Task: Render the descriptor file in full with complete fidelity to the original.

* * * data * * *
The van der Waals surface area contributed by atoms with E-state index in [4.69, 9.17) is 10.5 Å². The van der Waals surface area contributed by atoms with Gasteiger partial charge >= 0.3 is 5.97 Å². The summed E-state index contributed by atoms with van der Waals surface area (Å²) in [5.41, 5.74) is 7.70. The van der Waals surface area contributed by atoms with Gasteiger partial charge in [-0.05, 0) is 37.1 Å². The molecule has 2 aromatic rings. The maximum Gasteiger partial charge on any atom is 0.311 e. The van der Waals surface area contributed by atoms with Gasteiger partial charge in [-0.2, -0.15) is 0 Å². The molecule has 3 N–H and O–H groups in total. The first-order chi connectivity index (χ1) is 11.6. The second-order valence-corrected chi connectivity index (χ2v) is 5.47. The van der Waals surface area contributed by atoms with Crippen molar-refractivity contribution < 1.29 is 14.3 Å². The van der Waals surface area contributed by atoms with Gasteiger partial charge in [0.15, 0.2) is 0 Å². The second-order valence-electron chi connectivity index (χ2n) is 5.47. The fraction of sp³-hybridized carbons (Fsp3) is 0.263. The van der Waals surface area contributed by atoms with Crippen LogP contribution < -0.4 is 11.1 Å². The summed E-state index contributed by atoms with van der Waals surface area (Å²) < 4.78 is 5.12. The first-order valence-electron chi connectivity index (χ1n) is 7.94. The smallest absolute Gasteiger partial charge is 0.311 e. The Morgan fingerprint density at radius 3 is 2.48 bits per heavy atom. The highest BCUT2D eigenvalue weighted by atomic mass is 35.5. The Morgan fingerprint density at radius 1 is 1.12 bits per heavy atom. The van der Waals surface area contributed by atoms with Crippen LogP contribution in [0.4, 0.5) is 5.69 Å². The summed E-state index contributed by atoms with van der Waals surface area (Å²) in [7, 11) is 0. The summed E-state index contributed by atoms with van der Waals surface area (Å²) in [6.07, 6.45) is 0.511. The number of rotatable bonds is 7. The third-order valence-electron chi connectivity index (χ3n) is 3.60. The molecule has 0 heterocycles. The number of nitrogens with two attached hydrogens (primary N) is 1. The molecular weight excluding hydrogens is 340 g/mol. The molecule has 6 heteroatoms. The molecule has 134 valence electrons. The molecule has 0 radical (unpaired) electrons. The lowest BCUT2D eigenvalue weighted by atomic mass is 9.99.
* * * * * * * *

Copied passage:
The van der Waals surface area contributed by atoms with E-state index in [4.69, 9.17) is 10.5 Å². The van der Waals surface area contributed by atoms with Gasteiger partial charge >= 0.3 is 5.97 Å². The summed E-state index contributed by atoms with van der Waals surface area (Å²) in [5.41, 5.74) is 7.70. The van der Waals surface area contributed by atoms with Gasteiger partial charge in [-0.05, 0) is 37.1 Å². The molecule has 2 aromatic rings. The maximum Gasteiger partial charge on any atom is 0.311 e. The van der Waals surface area contributed by atoms with Gasteiger partial charge in [-0.2, -0.15) is 0 Å². The molecule has 3 N–H and O–H groups in total. The first-order chi connectivity index (χ1) is 11.6. The second-order valence-corrected chi connectivity index (χ2v) is 5.47. The van der Waals surface area contributed by atoms with Crippen molar-refractivity contribution < 1.29 is 14.3 Å². The van der Waals surface area contributed by atoms with Gasteiger partial charge in [0.15, 0.2) is 0 Å². The second-order valence-electron chi connectivity index (χ2n) is 5.47. The fraction of sp³-hybridized carbons (Fsp3) is 0.263. The van der Waals surface area contributed by atoms with Crippen LogP contribution < -0.4 is 11.1 Å². The summed E-state index contributed by atoms with van der Waals surface area (Å²) < 4.78 is 5.12. The first-order valence-electron chi connectivity index (χ1n) is 7.94. The smallest absolute Gasteiger partial charge is 0.311 e. The Morgan fingerprint density at radius 3 is 2.48 bits per heavy atom. The highest BCUT2D eigenvalue weighted by atomic mass is 35.5. The Morgan fingerprint density at radius 1 is 1.12 bits per heavy atom. The van der Waals surface area contributed by atoms with Crippen LogP contribution in [0.4, 0.5) is 5.69 Å². The summed E-state index contributed by atoms with van der Waals surface area (Å²) in [7, 11) is 0. The summed E-state index contributed by atoms with van der Waals surface area (Å²) in [6.07, 6.45) is 0.511. The number of rotatable bonds is 7. The third-order valence-electron chi connectivity index (χ3n) is 3.60. The molecule has 0 heterocycles. The number of nitrogens with two attached hydrogens (primary N) is 1. The molecular weight excluding hydrogens is 340 g/mol. The molecule has 6 heteroatoms. The molecule has 134 valence electrons. The molecule has 0 radical (unpaired) electrons. The lowest BCUT2D eigenvalue weighted by atomic mass is 9.99.